>> BackShooting from the hip (Velvet Revolver) 

March, 2004
Shooting from the hip (Velvet Revolver)
Classsic Rock magazine, March 2004
Shooting from the hip
Velvet Revolver fuse the spirit of Stone Temple Pilots with the firepower of Guns N’ Roses. But the band may already have an appetite for self-destruction. Classic Rock talks to Slash about the Next Big Thing. In the line of fire: Jon Hotten

SLASH IS TALKING IN HIS FAMILIAR, woozy, SoCal drawl: “Hey, it’s the second day of this fucking two-day picture shoot, man. You can always tell when you got a record coming out, because all this bullshit starts up again…”

As laid-back and straight as he might be these days, the guitarist can’t keep the excitement out of his voice when he talks about this particular new record of his, though. Because for all of the knockabout rock’n’roll kicks of Snakepit and the many other GN’R spin-offs and side projects, Velvet Revolver represents a return t the big-time for assorted members of two of the last decade’s biggest bands: Guns N’ Roses and Stone Temple Pilots.

Ex-GN’R men Slash, bassist Duff McKagan and drummer Matt Sorum began jamming around again in 2001. As their writing gathered momentum and the good vibes returned, in his head Slash began hearing one particular vice singing their material: that of Stone Temple Pilots frontman Scott Weiland. Slash sent the STP singer a CD of some of their songs, and word came back that Weiland liked them very much.

It was never going to be that easy, though. It took Weiland a year to disentangle himself from the mess that STP had become. The GN’R three had by then become four with the addition of guitarist Dave Kushner, a friend of Slash’s since junior high school.

“Eventually,” Slash says, “after we’d been through this tortuous process of trying to find a singer, doing however many fucking auditions, we got this offer to do a couple of movie soundtracks. So I said t Scott, let’s just hang out and make music. But right from the start it was this great thing – that doesn’t usually happen twice. It was very organic and natural. We hooked up in April last year and we wrote over the summer. We did one gig just for the fuck of it, and that really cemented it. You can sometimes get away with shit in the studio, but there’s nowhere to hide up on stage. It was just that chemistry right away. Why we all work together, I don’t know.”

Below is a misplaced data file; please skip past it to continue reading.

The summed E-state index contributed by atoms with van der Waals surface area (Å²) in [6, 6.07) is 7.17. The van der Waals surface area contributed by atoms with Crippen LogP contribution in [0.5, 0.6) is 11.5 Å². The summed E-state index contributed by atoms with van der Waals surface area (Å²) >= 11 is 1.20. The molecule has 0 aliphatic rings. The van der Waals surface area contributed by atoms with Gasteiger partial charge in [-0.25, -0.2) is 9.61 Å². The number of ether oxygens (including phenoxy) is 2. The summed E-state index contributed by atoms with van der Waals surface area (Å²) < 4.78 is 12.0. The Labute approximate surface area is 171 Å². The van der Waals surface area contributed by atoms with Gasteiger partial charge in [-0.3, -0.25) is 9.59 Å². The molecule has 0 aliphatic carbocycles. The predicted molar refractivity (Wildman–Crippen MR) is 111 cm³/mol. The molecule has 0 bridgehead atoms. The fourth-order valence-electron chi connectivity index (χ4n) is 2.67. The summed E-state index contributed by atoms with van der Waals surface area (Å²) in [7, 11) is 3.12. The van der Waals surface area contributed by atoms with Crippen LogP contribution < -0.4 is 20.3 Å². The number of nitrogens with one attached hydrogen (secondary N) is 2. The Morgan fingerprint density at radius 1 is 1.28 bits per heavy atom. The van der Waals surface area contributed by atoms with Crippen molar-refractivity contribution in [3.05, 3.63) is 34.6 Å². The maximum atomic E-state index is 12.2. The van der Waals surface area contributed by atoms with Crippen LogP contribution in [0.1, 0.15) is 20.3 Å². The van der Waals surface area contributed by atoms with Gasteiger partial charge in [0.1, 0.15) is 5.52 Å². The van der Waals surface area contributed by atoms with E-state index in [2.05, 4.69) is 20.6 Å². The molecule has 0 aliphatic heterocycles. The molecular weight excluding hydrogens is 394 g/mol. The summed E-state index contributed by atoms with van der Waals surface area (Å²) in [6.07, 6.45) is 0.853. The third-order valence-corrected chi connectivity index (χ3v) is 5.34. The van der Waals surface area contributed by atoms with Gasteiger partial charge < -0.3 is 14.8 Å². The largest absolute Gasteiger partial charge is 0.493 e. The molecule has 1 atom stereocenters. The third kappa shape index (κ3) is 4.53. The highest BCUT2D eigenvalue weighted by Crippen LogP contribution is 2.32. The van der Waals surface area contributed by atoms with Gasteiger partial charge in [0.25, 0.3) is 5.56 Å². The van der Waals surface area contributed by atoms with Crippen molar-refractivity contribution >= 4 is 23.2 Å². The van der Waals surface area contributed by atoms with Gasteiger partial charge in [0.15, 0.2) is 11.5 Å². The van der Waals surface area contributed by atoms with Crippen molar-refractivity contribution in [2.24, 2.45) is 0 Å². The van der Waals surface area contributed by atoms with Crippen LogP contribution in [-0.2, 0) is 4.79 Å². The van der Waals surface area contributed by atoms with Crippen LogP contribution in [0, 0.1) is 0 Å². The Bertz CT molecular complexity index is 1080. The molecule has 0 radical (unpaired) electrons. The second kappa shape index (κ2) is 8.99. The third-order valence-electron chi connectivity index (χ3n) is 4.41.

The gig was at a small theatre, the El Rey in Los Angeles, and it was the first time that Slash had ever seen Weiland sing live; the singer’s skill and passion enthralled him. With the deal sealed, the band recorded their as yet untitled album in the last three months of 2003, co-producing with Josh Abraham. They boiled down the final running order from some 50 original songs.

“I’m telling you, every fucking track of these twelve is something different,” Slash says of the results. “It’s like a journey. There are no fillers. Every song has its own vibe. It’s a really fucking killer record.”

The stand-out tunes are ‘Slither,’ a song that Weiland describes as having “that STP vibe,” and ‘Falling To Pieces,’ a show-stopping ballad in the manner of GN’R’s ‘November Rain.’ There’s even “an older punk track,” ‘Illegal Eye.’

Weiland, too, has been seduced by the combination of sounds: “It’s a true representation of STP’s music and also the best of Guns N’ Roses’ music when they were at their best – vicious, streamlined, living off strippers.”